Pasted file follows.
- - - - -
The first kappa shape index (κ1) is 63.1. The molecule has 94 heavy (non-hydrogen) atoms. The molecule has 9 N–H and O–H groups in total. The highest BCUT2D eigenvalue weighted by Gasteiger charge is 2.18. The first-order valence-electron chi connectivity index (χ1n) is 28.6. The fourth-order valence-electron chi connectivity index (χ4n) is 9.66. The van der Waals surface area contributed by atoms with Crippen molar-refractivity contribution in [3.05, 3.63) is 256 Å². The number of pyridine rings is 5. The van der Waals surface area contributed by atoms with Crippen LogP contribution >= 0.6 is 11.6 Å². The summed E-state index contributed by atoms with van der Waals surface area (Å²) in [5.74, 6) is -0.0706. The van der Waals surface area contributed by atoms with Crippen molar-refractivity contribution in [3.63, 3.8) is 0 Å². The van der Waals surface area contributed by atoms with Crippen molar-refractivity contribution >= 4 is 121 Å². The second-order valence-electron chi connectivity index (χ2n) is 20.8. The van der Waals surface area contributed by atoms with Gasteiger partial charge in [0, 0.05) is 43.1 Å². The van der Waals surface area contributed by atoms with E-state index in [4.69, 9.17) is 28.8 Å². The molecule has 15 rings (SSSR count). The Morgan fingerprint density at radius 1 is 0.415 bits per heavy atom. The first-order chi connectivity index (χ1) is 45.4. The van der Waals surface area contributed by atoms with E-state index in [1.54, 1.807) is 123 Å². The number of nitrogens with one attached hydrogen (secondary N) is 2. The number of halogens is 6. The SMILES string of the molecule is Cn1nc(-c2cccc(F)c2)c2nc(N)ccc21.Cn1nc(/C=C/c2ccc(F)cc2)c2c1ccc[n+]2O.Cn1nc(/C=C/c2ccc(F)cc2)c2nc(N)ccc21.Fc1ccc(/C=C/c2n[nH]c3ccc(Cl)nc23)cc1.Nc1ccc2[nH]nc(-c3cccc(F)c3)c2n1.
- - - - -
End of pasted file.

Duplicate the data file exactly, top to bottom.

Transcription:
The first kappa shape index (κ1) is 63.1. The molecule has 94 heavy (non-hydrogen) atoms. The molecule has 9 N–H and O–H groups in total. The highest BCUT2D eigenvalue weighted by Gasteiger charge is 2.18. The first-order valence-electron chi connectivity index (χ1n) is 28.6. The fourth-order valence-electron chi connectivity index (χ4n) is 9.66. The van der Waals surface area contributed by atoms with Crippen molar-refractivity contribution in [3.05, 3.63) is 256 Å². The number of pyridine rings is 5. The van der Waals surface area contributed by atoms with Crippen LogP contribution >= 0.6 is 11.6 Å². The summed E-state index contributed by atoms with van der Waals surface area (Å²) in [5.74, 6) is -0.0706. The van der Waals surface area contributed by atoms with Crippen molar-refractivity contribution in [3.63, 3.8) is 0 Å². The van der Waals surface area contributed by atoms with Crippen molar-refractivity contribution >= 4 is 121 Å². The second-order valence-electron chi connectivity index (χ2n) is 20.8. The van der Waals surface area contributed by atoms with Gasteiger partial charge in [0, 0.05) is 43.1 Å². The van der Waals surface area contributed by atoms with E-state index in [4.69, 9.17) is 28.8 Å². The molecule has 15 rings (SSSR count). The Morgan fingerprint density at radius 1 is 0.415 bits per heavy atom. The first-order chi connectivity index (χ1) is 45.4. The van der Waals surface area contributed by atoms with E-state index in [1.54, 1.807) is 123 Å². The number of nitrogens with one attached hydrogen (secondary N) is 2. The number of halogens is 6. The SMILES string of the molecule is Cn1nc(-c2cccc(F)c2)c2nc(N)ccc21.Cn1nc(/C=C/c2ccc(F)cc2)c2c1ccc[n+]2O.Cn1nc(/C=C/c2ccc(F)cc2)c2nc(N)ccc21.Fc1ccc(/C=C/c2n[nH]c3ccc(Cl)nc23)cc1.Nc1ccc2[nH]nc(-c3cccc(F)c3)c2n1.